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Categories: 2013, February
by Craig Surman, MD, and Tim Bilkey, MD, with Karen Weintraub
OFTEN WHEN CLINICIANS DIAGNOSE ADHD, they look for obvious signs of impairment such as being dismissed from jobs or poor grades at school. But this focus on external consequences misses what it’s like to live with these characteristics every day. It fails to capture the most common burden of what we call FAST MINDS traits: the extra time and effort it takes to compensate—such as late hours at work making up for the constant distractions during the day, or last-minute cramming on projects that won’t get done without deadline pressure.
People with FAST MINDS may be living with the constant stress of being reactive rather than proactive—handling demands at the last minute, under stress, rather than being prepared and feeling confident. They may spend their time constantly double-checking themselves to make sure they haven’t made a mistake. This extra effort may get them by at work or school but leaves little time and energy for themselves or a social life. They may suffer demoralization, anxiety, or other distress because of the impact of FAST MINDS traits on their lives. Yet often, only those closest to them know how hard they work to succeed.
FAST MINDS explained
FAST MINDS is an acronym for the challenges of living with ADHD.
When reading the following traits, see if they reflect your experience (or those of someone you care about).
Know how you function best
We like to ask people to tell us about moments of success, when their interests and actions are aligned and they feel like they’re ﬁring on all cylinders. These are periods we think of as full engagement, or what some psychologists call ﬂow. For one individual, it was giving speeches in front of giant crowds; for another, it was chatting up clients.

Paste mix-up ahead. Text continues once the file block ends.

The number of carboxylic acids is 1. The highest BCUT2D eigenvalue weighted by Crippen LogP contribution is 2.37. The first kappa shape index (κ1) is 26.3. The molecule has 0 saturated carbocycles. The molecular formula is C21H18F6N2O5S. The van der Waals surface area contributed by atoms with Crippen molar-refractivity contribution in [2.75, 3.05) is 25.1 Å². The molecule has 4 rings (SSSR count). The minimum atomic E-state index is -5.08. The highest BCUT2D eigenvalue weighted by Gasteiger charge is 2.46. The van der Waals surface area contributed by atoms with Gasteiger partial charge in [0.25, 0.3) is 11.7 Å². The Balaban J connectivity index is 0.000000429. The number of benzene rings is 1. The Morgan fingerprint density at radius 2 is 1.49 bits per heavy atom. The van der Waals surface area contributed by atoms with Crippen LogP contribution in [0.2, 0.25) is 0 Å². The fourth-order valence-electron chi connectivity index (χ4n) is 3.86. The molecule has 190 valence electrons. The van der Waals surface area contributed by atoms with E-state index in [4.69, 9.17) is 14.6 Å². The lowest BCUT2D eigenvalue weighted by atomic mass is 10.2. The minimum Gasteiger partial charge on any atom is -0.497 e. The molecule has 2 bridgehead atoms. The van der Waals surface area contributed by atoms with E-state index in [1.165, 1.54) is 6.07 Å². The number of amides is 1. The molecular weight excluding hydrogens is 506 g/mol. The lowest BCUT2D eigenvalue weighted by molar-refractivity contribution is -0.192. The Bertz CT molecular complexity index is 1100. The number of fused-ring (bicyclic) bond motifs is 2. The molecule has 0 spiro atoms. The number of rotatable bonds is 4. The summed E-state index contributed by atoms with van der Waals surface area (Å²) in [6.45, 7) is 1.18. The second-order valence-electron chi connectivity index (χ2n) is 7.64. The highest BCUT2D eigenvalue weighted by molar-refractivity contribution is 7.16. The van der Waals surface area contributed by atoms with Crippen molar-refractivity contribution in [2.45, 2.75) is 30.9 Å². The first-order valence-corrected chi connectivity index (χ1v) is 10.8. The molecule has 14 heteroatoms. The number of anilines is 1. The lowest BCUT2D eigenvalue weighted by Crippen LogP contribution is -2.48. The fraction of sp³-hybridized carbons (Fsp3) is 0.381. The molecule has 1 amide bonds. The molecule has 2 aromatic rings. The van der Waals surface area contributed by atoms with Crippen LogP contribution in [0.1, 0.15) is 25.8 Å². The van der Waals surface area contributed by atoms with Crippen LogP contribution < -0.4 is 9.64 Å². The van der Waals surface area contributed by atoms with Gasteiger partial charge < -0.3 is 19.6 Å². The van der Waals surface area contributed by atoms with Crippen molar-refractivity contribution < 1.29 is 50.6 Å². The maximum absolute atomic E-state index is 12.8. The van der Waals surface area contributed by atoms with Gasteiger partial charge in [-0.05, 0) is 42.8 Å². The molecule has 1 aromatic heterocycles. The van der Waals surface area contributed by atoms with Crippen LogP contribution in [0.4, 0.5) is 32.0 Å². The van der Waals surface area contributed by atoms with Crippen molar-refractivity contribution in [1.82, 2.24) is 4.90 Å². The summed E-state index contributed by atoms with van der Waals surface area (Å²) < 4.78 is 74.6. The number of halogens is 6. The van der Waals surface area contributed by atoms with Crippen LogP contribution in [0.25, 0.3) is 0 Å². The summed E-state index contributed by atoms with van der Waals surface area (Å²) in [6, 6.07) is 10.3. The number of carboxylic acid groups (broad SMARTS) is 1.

Think about how you felt the last time you were doing something you truly love: You were in the moment, not criticizing yourself or worrying that you might be doing something wrong. You just did it. Hold that thought. We want you to brieﬂy note at least three of these moments: Maybe they happen when you’re running, or solving a tricky problem, or working with your hands, or teaching someone else what you know.
Then, dig into those experiences a bit to better understand what helped them work, what context got you ﬁring on all cylinders. Consider, for example, how the event or situation was different from ones that were less successful. Did the context play to your strengths? Your interests? Did it minimize challenges? Were other people involved?
How did you make it happen? Do this with a few experiences, and look for patterns. What do you notice about how your interests, strengths, or challenges inﬂuence where you are successful?
Principles for thriving with FAST MINDS
It helps to know the factors that help you engage—the more of your life that has the characteristics you identified above, the better. Medication for ADHD can also help eliminate challenges. But it also takes personalized strategies to thrive with FAST MINDS. Here are some common principles that underlie those strategies:
We have been honored to learn these principles from thousands of people that explored their own strengths and challenges with us—and thrived as they implement the strategies that are highest yield for them.
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